​Managing your money

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November 02, 2018 | 4 min. read

How you manage your money can make a big impact on your life. Find out how to save first, know the difference between wants and needs, and learn how to prepare a budget and manage your debt.

Key takeaways

  • Basic money management skills are essential for a healthy money mindset.
  • Prioritise what you need to spend on and save for your long- and short-term goals.

What is the first thing you do when you receive your pay? Do you keep track of where your money goes every month?

A good job and a dream income could still be insufficient if we don’t know how to handle our money. The key to being financially secure is not how much money we make, but how well we manage it. (Our handy mini-guide, My Money Book, is available for download in English, Chinese, Malay or Tamil)

Start by saving first

Saving first and spending later is a good way to increase your savings. It is a commitment to save a fixed amount every time you get paid. You should keep this amount in a separate bank account so that you are not tempted to spend it.

Use our Savings Calculator to see how much your savings will add up to.

Save first versus spend first

Here's the difference between the two spending patterns:

Spending pattern When salary comes in, it goes to:

Save first and spend what's left.

  1. Savings first
  2. Must-pay bills
  3. Lifestyle expenses

Spend first and maybe, save later.

  1. Must-pay bills and lifestyle expenses first
  2. Savings, if there's money left

Saving first ensures that you save a portion of your income every month. Ideally, you should save at least 10% of your income every month. For the rest of your income, use a budget to help you manage your expenses.

Conversely, a spend-first-save-later pattern could mean there is nothing left for savings.

How do you spend?

Before you start tracking your spending, take an honest look at how you spend your money.

Needs versus wants

Needs are the essentials of life. These are things you can’t live without, like food or utilities.

Wants are the things you desire. They could be more expensive (but not necessarily better) substitutes for your needs or just non-essential items, like a new pair of shoes to add to your collection.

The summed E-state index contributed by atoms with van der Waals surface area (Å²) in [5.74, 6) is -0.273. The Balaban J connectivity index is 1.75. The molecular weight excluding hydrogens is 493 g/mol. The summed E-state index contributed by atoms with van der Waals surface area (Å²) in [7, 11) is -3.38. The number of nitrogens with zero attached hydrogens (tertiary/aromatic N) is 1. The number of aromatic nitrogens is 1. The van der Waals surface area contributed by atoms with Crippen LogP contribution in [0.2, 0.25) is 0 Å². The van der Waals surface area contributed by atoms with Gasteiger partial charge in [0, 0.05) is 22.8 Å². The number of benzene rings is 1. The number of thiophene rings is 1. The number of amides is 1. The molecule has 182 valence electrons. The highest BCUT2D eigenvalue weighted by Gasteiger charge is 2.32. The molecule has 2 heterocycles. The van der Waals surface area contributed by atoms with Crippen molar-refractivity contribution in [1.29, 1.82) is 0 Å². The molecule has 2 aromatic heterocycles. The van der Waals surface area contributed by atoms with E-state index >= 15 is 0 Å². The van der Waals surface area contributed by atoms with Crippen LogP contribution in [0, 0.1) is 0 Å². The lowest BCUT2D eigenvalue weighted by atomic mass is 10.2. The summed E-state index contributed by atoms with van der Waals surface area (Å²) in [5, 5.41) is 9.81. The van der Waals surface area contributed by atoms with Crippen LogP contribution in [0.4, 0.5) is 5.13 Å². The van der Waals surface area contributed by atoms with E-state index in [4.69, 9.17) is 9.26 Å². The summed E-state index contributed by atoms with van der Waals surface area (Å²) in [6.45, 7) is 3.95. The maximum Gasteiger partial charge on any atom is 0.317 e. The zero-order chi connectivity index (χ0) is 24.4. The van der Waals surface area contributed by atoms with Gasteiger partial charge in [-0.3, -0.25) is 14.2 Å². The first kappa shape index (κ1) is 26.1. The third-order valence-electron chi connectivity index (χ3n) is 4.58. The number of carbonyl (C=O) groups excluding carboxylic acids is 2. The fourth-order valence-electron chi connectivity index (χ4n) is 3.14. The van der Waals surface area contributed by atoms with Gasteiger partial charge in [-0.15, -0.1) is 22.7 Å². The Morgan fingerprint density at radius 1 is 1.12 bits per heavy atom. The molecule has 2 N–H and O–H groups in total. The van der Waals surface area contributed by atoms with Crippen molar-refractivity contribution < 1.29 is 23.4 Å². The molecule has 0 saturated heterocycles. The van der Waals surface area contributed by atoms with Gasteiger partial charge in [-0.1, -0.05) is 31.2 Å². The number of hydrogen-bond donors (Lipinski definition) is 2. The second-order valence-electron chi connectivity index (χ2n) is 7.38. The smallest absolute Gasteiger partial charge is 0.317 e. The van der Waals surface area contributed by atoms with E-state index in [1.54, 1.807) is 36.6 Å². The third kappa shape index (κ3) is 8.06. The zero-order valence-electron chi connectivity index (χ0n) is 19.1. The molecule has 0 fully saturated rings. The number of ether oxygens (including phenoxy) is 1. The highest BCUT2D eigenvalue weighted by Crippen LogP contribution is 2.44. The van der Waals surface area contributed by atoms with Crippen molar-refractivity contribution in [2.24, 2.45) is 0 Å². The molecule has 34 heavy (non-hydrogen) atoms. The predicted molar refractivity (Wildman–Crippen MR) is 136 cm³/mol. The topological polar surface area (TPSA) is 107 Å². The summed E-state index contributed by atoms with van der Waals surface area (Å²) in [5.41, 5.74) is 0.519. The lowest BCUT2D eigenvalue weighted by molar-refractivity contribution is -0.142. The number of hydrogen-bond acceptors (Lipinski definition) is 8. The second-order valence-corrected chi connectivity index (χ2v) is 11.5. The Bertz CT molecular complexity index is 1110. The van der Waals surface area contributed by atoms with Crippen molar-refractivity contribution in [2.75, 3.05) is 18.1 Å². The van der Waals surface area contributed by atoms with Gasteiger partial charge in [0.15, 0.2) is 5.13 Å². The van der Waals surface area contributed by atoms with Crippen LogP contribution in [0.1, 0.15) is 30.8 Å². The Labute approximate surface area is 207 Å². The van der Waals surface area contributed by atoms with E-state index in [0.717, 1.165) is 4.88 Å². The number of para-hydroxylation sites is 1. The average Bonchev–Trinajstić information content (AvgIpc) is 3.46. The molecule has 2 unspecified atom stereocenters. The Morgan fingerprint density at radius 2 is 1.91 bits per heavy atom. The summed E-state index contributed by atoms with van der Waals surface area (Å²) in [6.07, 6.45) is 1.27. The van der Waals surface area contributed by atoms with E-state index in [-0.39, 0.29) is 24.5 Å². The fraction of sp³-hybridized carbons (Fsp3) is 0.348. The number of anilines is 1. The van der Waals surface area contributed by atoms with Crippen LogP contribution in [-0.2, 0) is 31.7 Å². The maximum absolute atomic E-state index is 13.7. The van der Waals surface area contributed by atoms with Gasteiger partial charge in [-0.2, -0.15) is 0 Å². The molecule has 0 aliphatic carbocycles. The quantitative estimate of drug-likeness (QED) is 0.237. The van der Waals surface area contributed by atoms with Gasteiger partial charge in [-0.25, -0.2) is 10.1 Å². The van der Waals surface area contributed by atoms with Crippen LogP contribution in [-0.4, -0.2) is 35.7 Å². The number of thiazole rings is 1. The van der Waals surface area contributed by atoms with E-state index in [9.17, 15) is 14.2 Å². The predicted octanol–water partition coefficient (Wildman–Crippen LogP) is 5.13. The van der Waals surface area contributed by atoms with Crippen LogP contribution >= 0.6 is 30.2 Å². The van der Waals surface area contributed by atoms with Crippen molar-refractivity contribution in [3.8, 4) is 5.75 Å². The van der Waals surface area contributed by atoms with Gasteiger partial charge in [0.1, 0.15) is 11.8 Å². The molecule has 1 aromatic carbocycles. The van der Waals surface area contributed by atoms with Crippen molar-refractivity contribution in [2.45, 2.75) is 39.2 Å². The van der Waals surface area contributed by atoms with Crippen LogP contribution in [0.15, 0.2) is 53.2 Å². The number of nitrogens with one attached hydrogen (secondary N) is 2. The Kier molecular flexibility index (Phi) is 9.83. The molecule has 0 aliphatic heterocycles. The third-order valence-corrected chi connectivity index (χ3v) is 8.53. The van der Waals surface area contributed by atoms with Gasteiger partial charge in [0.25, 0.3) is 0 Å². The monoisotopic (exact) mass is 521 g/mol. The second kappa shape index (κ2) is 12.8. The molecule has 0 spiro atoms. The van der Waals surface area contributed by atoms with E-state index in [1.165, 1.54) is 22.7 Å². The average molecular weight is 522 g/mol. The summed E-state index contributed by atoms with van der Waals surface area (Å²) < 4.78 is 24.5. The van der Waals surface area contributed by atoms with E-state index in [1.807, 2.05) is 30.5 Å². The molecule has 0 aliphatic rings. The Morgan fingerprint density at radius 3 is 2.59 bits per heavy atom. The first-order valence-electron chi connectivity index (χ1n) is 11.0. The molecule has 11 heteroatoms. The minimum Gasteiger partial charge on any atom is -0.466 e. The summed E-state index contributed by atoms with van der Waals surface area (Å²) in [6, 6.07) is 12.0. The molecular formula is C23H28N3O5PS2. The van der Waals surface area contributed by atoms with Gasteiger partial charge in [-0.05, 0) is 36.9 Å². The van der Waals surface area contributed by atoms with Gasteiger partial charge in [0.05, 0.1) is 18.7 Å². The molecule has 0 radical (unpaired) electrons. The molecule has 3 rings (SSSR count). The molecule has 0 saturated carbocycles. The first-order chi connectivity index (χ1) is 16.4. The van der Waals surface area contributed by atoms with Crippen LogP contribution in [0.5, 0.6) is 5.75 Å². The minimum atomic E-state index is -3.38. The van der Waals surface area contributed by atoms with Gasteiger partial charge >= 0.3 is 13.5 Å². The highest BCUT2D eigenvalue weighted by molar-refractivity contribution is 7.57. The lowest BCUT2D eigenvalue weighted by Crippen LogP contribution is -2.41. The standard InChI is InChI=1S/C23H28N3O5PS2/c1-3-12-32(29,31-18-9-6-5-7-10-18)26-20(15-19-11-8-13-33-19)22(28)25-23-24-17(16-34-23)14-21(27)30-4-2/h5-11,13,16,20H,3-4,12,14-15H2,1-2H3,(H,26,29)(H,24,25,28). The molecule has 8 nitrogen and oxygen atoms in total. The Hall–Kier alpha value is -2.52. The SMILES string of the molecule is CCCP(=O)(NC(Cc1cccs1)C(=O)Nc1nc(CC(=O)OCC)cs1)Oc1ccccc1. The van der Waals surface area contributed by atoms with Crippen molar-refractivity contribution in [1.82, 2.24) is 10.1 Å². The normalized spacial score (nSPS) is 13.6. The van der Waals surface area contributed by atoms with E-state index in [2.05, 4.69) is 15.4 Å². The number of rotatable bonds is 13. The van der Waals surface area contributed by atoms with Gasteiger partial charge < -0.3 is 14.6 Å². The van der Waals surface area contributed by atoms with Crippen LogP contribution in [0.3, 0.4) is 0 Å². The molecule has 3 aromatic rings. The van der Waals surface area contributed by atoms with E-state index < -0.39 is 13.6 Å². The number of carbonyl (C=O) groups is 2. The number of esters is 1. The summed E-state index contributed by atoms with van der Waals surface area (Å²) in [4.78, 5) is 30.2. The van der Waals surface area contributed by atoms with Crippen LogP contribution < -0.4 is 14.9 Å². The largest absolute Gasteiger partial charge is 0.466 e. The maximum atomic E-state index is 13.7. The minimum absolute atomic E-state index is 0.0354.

As a guideline, always prioritise spending on your needs over your wants: What you want can wait until you have met your goals!

For example, think about something you bought recently:

  • Do you know how much you spent on it?
  • Was it a need or want? Was it an essential item or was it bought on impulse?
  • Do you usually buy at first sight? Or do you compare prices to see if you're getting the best deal?

You should take steps to curb your spending if it is keeping you from achieving your goals.

Tracking your spending

A simple way to track your spending is by using a budgeting app. Or you could jot down what you spent, when and how much you paid for it.

Setting a budget

A budget is a good savings and spending plan. It can help you manage your savings, income, spending, debt and other liabilities prudently. Setting up a budget is also a great way to get a quick snapshot of where your money is coming from and going.

Preparing a budget will help you:

  • Live within your means and meet your basic living expenses
  • Track your spending, so you can put aside money for your long-term and short-term goals
  • Control your money, so that it does not end up controlling you

If you have an existing budget, review it from time to time to make sure it still works. If you are new to budgeting, use the Budget Calculator to guide you.

Checklist

How to prepare a budget

Here are a few tips to get you started:

  1. Work out your total monthly income. Include income you can count on (basic salary, rental income). Do not include any money you are not sure you will earn (e.g. bonuses and commissions).
  2. Set aside a fixed amount of savings every month. Save first: Aim to save at least 10% of your monthly take-home pay, or more if you can. Set aside 3 to 6 times of your monthly salary as emergency funds. After you have built up emergency savings, save up for the other goals you have in life.
  3. Make a list of all monthly expenses. Include taxes, debts (any credit facility, like loan repayments or credit card balances), transportation, utilities, shopping, food and necessities. If you have children and elderly parents who are dependent on you, include their allowance or financial help. Add in amounts set aside for insurance premiums, investments and savings.
  4. Set up a budget and follow it in a disciplined manner. Expenses may be budgeted but we need not spend it if we don't need to.
  5. Monitor your budget regularly to see if you are on track. Adjust your budget if, for example, you get a pay rise or get a pay cut or if you have another addition to the family.

 

If you're spending too much

Look for ways to reduce your expenses. Here are some ideas:

  • Change to house brands when shopping for food or essential household items
  • Opt for the bus or train instead of taxis
  • Stop buying items you don’t need
  • Have more home-cooked meals instead of eating out
  • Review monthly subscriptions that you may no longer need

Do your sums

Drawing up a monthly budget can help you take control of your expenses. Use the Budget Calculator to see how much you can spend after setting aside your savings.

Last updated on November 16, 2018